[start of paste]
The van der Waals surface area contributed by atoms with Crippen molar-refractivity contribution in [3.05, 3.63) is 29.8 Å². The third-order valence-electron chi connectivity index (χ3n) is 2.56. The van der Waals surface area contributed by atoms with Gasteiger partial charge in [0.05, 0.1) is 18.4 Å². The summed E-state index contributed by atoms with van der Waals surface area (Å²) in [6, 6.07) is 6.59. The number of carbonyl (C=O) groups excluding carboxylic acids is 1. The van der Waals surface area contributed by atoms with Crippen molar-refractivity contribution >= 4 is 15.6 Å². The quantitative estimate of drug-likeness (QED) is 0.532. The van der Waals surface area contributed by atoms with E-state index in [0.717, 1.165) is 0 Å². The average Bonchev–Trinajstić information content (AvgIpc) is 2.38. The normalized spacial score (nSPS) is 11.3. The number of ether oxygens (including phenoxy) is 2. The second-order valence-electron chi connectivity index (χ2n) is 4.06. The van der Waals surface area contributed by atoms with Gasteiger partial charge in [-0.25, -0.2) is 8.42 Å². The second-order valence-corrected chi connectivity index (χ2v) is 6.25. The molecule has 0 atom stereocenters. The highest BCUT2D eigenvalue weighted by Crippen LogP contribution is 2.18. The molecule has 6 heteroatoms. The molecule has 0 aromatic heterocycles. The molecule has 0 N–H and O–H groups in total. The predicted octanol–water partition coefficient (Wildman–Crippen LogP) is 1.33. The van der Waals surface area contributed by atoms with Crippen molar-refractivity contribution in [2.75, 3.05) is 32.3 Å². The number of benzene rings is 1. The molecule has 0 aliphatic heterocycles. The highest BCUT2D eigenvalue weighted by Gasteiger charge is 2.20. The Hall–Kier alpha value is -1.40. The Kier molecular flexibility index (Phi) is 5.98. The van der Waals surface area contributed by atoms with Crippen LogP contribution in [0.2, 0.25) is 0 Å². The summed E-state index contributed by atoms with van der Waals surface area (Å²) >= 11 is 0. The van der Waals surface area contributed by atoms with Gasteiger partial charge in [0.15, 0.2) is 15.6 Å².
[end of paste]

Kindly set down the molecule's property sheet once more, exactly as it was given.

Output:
The van der Waals surface area contributed by atoms with Crippen molar-refractivity contribution in [3.05, 3.63) is 29.8 Å². The third-order valence-electron chi connectivity index (χ3n) is 2.56. The van der Waals surface area contributed by atoms with Gasteiger partial charge in [0.05, 0.1) is 18.4 Å². The summed E-state index contributed by atoms with van der Waals surface area (Å²) in [6, 6.07) is 6.59. The number of carbonyl (C=O) groups excluding carboxylic acids is 1. The van der Waals surface area contributed by atoms with Crippen molar-refractivity contribution >= 4 is 15.6 Å². The quantitative estimate of drug-likeness (QED) is 0.532. The van der Waals surface area contributed by atoms with E-state index in [0.717, 1.165) is 0 Å². The average Bonchev–Trinajstić information content (AvgIpc) is 2.38. The normalized spacial score (nSPS) is 11.3. The number of ether oxygens (including phenoxy) is 2. The second-order valence-electron chi connectivity index (χ2n) is 4.06. The van der Waals surface area contributed by atoms with Gasteiger partial charge in [-0.25, -0.2) is 8.42 Å². The second-order valence-corrected chi connectivity index (χ2v) is 6.25. The molecule has 0 atom stereocenters. The highest BCUT2D eigenvalue weighted by Crippen LogP contribution is 2.18. The molecule has 6 heteroatoms. The molecule has 0 aromatic heterocycles. The molecule has 0 N–H and O–H groups in total. The predicted octanol–water partition coefficient (Wildman–Crippen LogP) is 1.33. The van der Waals surface area contributed by atoms with Crippen molar-refractivity contribution in [2.75, 3.05) is 32.3 Å². The number of benzene rings is 1. The molecule has 0 aliphatic heterocycles. The highest BCUT2D eigenvalue weighted by Gasteiger charge is 2.20. The Hall–Kier alpha value is -1.40. The Kier molecular flexibility index (Phi) is 5.98. The van der Waals surface area contributed by atoms with Crippen LogP contribution in [0.2, 0.25) is 0 Å². The summed E-state index contributed by atoms with van der Waals surface area (Å²) >= 11 is 0. The van der Waals surface area contributed by atoms with Gasteiger partial charge in [0.15, 0.2) is 15.6 Å².